November 19, 2010
How Jews Vote, by the Numbers
By J.J. Goldberg
Looking at the midterm election results, even a casual observer can find any number of obvious, unavoidable lessons about the state of our nation. For all the Republican chest-thumping and Democratic breast-beating in the election’s aftermath, it’s hard to miss the core truths that were exposed: the intensity of the economic distress, the depth of public frustration with politicians and the crippling extremity of politicians’ own polarization.
Here’s another lesson, not quite as obvious: the depth of the schism that’s increasingly dividing American Jews from one another — and from Israel. We’ve known for some time that we are growing apart in many ways, liberals from conservatives, Orthodox from Reform, Zionists from human rights activists. Now, with little warning, we’re finding that the various little fissures are merging to form a great, yawning chasm.
We’re finding, too, that Israel has taken on a new role in our communal debate. For a long time, Israel served as a unifier. Whatever else divided us, whether religiously, politically or temperamentally, Israel was the standard that rallied us, mostly. Now it is Israel that divides us, more than anything else, and our other quarrels seem to arrange themselves along the lines that Israel has drawn.
Since we’re talking about an election, let’s look at some numbers. Jewish voters voted for Democrats for Congress over Republicans on November 2 by a margin of 66% to 31%, or about two-to-one, according to an election-night exit poll conducted by J Street. Exit polls were also conducted by the Republican Jewish Coalition (RJC), and while it’s hard to compare the two — the Republican group polled local races in five states rather than a national sample — the results are similar enough to be convincing.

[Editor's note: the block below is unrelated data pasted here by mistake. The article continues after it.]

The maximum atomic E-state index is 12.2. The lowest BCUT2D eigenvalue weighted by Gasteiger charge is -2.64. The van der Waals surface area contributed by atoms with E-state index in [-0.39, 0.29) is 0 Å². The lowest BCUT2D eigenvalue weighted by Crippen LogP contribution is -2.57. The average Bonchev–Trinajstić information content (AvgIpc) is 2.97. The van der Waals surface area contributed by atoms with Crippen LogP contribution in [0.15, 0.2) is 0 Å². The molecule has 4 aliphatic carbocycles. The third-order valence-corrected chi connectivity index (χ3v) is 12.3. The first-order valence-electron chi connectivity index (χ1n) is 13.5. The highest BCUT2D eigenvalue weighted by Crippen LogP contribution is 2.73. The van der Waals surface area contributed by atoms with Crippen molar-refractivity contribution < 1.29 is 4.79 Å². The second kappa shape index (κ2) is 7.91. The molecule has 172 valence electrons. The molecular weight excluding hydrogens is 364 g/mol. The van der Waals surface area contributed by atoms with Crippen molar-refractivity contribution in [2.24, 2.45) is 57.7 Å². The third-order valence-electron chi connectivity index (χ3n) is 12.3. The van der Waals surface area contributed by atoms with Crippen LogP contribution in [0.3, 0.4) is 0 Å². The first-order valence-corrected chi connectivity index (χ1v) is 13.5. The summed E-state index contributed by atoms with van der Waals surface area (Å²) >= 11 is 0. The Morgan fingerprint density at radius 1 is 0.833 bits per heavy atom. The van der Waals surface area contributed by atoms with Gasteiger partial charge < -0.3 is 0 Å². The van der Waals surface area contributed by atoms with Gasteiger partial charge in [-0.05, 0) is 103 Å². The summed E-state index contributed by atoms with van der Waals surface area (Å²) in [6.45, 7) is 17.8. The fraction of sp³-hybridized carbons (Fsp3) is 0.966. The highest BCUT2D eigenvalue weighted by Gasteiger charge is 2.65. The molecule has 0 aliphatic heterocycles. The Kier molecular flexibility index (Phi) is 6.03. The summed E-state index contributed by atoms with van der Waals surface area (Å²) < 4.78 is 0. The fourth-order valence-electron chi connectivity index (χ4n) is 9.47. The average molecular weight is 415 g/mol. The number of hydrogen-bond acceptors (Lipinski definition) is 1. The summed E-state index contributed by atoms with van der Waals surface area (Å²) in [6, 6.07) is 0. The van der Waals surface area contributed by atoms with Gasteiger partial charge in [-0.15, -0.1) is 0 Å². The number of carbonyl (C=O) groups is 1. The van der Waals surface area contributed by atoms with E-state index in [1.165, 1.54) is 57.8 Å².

The RJC is touting the Democrats’ 66% Jewish showing as a GOP victory, since it’s lower than the 78% of Jewish votes that Barack Obama won in 2008. This shows, the Coalition said in a statement, that “the GOP is making inroads among Jewish voters.”
… Despite what the RJC says, there’s nothing unusual about a 66% Democratic showing among Jewish voters. Since 1928, Democrats have repeatedly seesawed between earning 60% and 82% of the Jewish vote. They’ve reached 90% three times (Franklin Roosevelt in 1940 and 1944, Lyndon Johnson in 1964) and dropped below 60% only once (Jimmy Carter in 1980, with 45%). Nor is there anything historic about the Republicans’ 31%; they’ve done better than that in seven of the last 21 presidential years, twice reaching up to 40% (Dwight Eisenhower in 1956 and Ronald Reagan in 1980). Still, historic or not, 31% can hardly be called “no traction.”
What’s often overlooked is the existence of a Jewish swing vote that’s up for grabs in every election. Between the 40% that Republicans can win in a good year and their 10% in a bad year, there’s a Jewish voting bloc of about 30% that can be moved.
… Nationwide, by J Street’s numbers, Democrats this year won among Reform Jews by 72% to 24% and Conservative Jews by 58% to 39%, but lost the Orthodox vote 44% to 53%.
In some local races, the gap was much more dramatic. In New York’s 4th congressional district, on Long Island, Democratic incumbent Carolyn McCarthy bested Republican Fran Becker among Jewish voters by about two to one, according to the RJC survey. McCarthy won Reform voters by 80% to 11% and Conservative voters by 61% to 21%. However, she lost by a whopping 15% to 64% among Orthodox voters, about one-fifth of the district’s Jewish population. (Percentages don’t add up to 100 when some respondents don’t answer a question.) Similar ratios emerged in races surveyed in Illinois, Pennsylvania and Connecticut. Given the slow but steady rise of Orthodox Jews as a proportion of American Jewry, signs point to a more Republican Jewish future.
To read the entire article, click here.
For Jewish voting results in presidential elections, 1916 to 2012, click here.